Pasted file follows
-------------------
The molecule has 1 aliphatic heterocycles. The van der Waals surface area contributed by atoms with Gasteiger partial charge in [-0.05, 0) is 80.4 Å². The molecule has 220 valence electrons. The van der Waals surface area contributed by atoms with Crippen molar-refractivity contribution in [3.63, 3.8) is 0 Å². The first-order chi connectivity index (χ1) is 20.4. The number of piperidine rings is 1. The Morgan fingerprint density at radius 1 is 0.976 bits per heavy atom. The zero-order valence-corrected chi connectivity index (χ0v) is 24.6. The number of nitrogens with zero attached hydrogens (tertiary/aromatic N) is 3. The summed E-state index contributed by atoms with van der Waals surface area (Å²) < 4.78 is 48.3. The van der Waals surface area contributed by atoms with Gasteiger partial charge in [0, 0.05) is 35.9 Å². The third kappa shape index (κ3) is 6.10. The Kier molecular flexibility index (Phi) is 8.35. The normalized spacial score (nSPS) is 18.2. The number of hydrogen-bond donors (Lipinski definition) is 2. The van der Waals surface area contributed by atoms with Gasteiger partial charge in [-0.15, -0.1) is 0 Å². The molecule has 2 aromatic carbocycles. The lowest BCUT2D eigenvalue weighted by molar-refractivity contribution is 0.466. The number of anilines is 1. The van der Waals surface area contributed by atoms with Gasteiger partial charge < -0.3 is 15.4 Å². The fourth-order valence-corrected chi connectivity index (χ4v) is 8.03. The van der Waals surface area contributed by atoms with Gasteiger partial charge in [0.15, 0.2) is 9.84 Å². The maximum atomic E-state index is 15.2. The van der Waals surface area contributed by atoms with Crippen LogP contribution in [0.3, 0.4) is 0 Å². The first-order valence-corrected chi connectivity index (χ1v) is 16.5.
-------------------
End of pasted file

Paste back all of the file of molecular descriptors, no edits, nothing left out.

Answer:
The molecule has 1 aliphatic heterocycles. The van der Waals surface area contributed by atoms with Gasteiger partial charge in [-0.05, 0) is 80.4 Å². The molecule has 220 valence electrons. The van der Waals surface area contributed by atoms with Crippen molar-refractivity contribution in [3.63, 3.8) is 0 Å². The first-order chi connectivity index (χ1) is 20.4. The number of piperidine rings is 1. The Morgan fingerprint density at radius 1 is 0.976 bits per heavy atom. The zero-order valence-corrected chi connectivity index (χ0v) is 24.6. The number of nitrogens with zero attached hydrogens (tertiary/aromatic N) is 3. The summed E-state index contributed by atoms with van der Waals surface area (Å²) < 4.78 is 48.3. The van der Waals surface area contributed by atoms with Gasteiger partial charge in [0, 0.05) is 35.9 Å². The third kappa shape index (κ3) is 6.10. The Kier molecular flexibility index (Phi) is 8.35. The normalized spacial score (nSPS) is 18.2. The number of hydrogen-bond donors (Lipinski definition) is 2. The van der Waals surface area contributed by atoms with Gasteiger partial charge in [-0.15, -0.1) is 0 Å². The molecule has 2 aromatic carbocycles. The lowest BCUT2D eigenvalue weighted by molar-refractivity contribution is 0.466. The number of anilines is 1. The van der Waals surface area contributed by atoms with Gasteiger partial charge < -0.3 is 15.4 Å². The fourth-order valence-corrected chi connectivity index (χ4v) is 8.03. The van der Waals surface area contributed by atoms with Gasteiger partial charge in [0.15, 0.2) is 9.84 Å². The maximum atomic E-state index is 15.2. The van der Waals surface area contributed by atoms with Crippen LogP contribution in [0.3, 0.4) is 0 Å². The first-order valence-corrected chi connectivity index (χ1v) is 16.5.